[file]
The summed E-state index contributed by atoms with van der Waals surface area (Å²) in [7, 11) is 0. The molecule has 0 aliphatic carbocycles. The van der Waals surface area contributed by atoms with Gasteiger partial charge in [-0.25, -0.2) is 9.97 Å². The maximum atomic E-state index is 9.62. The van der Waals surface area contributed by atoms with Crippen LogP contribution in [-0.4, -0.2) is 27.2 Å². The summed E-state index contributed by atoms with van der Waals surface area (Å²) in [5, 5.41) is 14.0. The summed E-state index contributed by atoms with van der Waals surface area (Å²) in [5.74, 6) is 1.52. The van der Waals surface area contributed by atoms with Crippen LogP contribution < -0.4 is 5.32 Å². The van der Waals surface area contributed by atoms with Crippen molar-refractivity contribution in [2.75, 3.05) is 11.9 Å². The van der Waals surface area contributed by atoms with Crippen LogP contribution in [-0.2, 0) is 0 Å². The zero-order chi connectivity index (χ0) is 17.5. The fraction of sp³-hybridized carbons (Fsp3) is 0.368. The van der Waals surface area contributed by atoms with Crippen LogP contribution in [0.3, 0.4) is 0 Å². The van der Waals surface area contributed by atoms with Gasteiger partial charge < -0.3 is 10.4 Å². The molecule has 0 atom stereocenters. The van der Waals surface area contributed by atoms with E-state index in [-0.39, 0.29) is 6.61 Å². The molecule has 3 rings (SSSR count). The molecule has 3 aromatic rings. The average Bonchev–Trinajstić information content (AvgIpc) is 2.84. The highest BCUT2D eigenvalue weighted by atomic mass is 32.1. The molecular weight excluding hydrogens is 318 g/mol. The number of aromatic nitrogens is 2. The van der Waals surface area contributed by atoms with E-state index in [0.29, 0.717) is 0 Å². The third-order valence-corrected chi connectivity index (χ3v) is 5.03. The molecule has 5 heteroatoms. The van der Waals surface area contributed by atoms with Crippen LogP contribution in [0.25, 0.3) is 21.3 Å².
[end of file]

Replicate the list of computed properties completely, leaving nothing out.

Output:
The summed E-state index contributed by atoms with van der Waals surface area (Å²) in [7, 11) is 0. The molecule has 0 aliphatic carbocycles. The van der Waals surface area contributed by atoms with Gasteiger partial charge in [-0.25, -0.2) is 9.97 Å². The maximum atomic E-state index is 9.62. The van der Waals surface area contributed by atoms with Crippen LogP contribution in [-0.4, -0.2) is 27.2 Å². The summed E-state index contributed by atoms with van der Waals surface area (Å²) in [5, 5.41) is 14.0. The summed E-state index contributed by atoms with van der Waals surface area (Å²) in [5.74, 6) is 1.52. The van der Waals surface area contributed by atoms with Crippen LogP contribution < -0.4 is 5.32 Å². The van der Waals surface area contributed by atoms with Crippen molar-refractivity contribution in [2.75, 3.05) is 11.9 Å². The van der Waals surface area contributed by atoms with Crippen LogP contribution in [-0.2, 0) is 0 Å². The zero-order chi connectivity index (χ0) is 17.5. The fraction of sp³-hybridized carbons (Fsp3) is 0.368. The van der Waals surface area contributed by atoms with Crippen LogP contribution in [0.3, 0.4) is 0 Å². The van der Waals surface area contributed by atoms with Gasteiger partial charge < -0.3 is 10.4 Å². The molecule has 0 atom stereocenters. The van der Waals surface area contributed by atoms with E-state index in [-0.39, 0.29) is 6.61 Å². The molecule has 3 rings (SSSR count). The molecule has 3 aromatic rings. The average Bonchev–Trinajstić information content (AvgIpc) is 2.84. The highest BCUT2D eigenvalue weighted by atomic mass is 32.1. The molecular weight excluding hydrogens is 318 g/mol. The number of aromatic nitrogens is 2. The van der Waals surface area contributed by atoms with E-state index in [0.29, 0.717) is 0 Å². The third-order valence-corrected chi connectivity index (χ3v) is 5.03. The molecule has 5 heteroatoms. The van der Waals surface area contributed by atoms with Crippen LogP contribution in [0.25, 0.3) is 21.3 Å².